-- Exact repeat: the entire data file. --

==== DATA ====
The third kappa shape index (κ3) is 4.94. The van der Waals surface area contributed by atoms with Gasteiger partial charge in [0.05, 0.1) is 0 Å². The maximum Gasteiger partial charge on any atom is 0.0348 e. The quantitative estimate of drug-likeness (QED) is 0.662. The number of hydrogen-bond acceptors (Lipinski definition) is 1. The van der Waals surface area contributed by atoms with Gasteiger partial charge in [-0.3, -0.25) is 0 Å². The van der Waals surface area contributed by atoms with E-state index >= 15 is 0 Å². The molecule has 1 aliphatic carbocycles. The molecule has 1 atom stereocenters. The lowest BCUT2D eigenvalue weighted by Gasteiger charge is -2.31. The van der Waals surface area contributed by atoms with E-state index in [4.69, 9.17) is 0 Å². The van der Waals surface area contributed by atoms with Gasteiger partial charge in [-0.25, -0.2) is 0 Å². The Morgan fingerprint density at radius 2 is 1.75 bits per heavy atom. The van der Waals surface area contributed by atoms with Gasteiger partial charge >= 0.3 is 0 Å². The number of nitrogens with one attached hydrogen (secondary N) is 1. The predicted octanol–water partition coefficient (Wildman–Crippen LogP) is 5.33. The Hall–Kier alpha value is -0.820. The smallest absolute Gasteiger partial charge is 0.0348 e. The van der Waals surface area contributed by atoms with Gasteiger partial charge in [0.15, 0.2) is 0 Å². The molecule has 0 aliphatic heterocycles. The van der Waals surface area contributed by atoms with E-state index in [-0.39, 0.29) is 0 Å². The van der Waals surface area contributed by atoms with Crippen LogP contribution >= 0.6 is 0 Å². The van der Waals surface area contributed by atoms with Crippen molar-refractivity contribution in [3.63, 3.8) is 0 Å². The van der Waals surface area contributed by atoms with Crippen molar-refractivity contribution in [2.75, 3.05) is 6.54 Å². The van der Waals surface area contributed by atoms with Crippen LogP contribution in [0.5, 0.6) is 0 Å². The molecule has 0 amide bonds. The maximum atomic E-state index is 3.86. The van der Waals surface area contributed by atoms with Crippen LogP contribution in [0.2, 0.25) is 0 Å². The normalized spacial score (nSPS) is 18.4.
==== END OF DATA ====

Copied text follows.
The third kappa shape index (κ3) is 4.94. The van der Waals surface area contributed by atoms with Gasteiger partial charge in [0.05, 0.1) is 0 Å². The maximum Gasteiger partial charge on any atom is 0.0348 e. The quantitative estimate of drug-likeness (QED) is 0.662. The number of hydrogen-bond acceptors (Lipinski definition) is 1. The van der Waals surface area contributed by atoms with Gasteiger partial charge in [-0.3, -0.25) is 0 Å². The van der Waals surface area contributed by atoms with E-state index >= 15 is 0 Å². The molecule has 1 aliphatic carbocycles. The molecule has 1 atom stereocenters. The lowest BCUT2D eigenvalue weighted by Gasteiger charge is -2.31. The van der Waals surface area contributed by atoms with E-state index in [4.69, 9.17) is 0 Å². The van der Waals surface area contributed by atoms with Gasteiger partial charge in [-0.25, -0.2) is 0 Å². The Morgan fingerprint density at radius 2 is 1.75 bits per heavy atom. The van der Waals surface area contributed by atoms with Gasteiger partial charge >= 0.3 is 0 Å². The number of nitrogens with one attached hydrogen (secondary N) is 1. The predicted octanol–water partition coefficient (Wildman–Crippen LogP) is 5.33. The Hall–Kier alpha value is -0.820. The smallest absolute Gasteiger partial charge is 0.0348 e. The van der Waals surface area contributed by atoms with Gasteiger partial charge in [0.15, 0.2) is 0 Å². The molecule has 0 aliphatic heterocycles. The van der Waals surface area contributed by atoms with E-state index in [-0.39, 0.29) is 0 Å². The van der Waals surface area contributed by atoms with Crippen LogP contribution >= 0.6 is 0 Å². The van der Waals surface area contributed by atoms with Crippen molar-refractivity contribution in [3.63, 3.8) is 0 Å². The van der Waals surface area contributed by atoms with Crippen molar-refractivity contribution in [2.75, 3.05) is 6.54 Å². The van der Waals surface area contributed by atoms with Crippen LogP contribution in [0.5, 0.6) is 0 Å². The molecule has 0 amide bonds. The maximum atomic E-state index is 3.86. The van der Waals surface area contributed by atoms with Crippen LogP contribution in [0.2, 0.25) is 0 Å². The normalized spacial score (nSPS) is 18.4.